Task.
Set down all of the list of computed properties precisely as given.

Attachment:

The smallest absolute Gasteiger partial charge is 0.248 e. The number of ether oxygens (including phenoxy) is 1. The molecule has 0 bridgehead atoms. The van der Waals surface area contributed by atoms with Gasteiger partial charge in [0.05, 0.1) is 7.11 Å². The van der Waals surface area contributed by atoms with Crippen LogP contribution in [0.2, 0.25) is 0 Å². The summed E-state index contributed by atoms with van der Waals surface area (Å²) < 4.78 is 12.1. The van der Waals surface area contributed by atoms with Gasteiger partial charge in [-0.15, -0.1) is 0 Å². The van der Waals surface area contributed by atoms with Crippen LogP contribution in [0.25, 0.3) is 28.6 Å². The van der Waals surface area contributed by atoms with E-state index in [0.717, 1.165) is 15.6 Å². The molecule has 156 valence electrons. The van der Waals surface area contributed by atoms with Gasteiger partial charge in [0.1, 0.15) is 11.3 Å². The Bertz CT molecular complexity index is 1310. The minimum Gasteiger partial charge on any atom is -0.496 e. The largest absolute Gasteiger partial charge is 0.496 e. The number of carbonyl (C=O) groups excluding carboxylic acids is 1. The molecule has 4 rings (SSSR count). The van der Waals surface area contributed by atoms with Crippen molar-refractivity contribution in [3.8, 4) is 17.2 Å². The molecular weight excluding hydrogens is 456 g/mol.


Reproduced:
The smallest absolute Gasteiger partial charge is 0.248 e. The number of ether oxygens (including phenoxy) is 1. The molecule has 0 bridgehead atoms. The van der Waals surface area contributed by atoms with Gasteiger partial charge in [0.05, 0.1) is 7.11 Å². The van der Waals surface area contributed by atoms with Crippen LogP contribution in [0.2, 0.25) is 0 Å². The summed E-state index contributed by atoms with van der Waals surface area (Å²) < 4.78 is 12.1. The van der Waals surface area contributed by atoms with Gasteiger partial charge in [-0.15, -0.1) is 0 Å². The van der Waals surface area contributed by atoms with Crippen LogP contribution in [0.25, 0.3) is 28.6 Å². The van der Waals surface area contributed by atoms with E-state index in [0.717, 1.165) is 15.6 Å². The molecule has 156 valence electrons. The van der Waals surface area contributed by atoms with Gasteiger partial charge in [0.1, 0.15) is 11.3 Å². The Bertz CT molecular complexity index is 1310. The minimum Gasteiger partial charge on any atom is -0.496 e. The largest absolute Gasteiger partial charge is 0.496 e. The number of carbonyl (C=O) groups excluding carboxylic acids is 1. The molecule has 4 rings (SSSR count). The van der Waals surface area contributed by atoms with Crippen molar-refractivity contribution in [3.8, 4) is 17.2 Å². The molecular weight excluding hydrogens is 456 g/mol.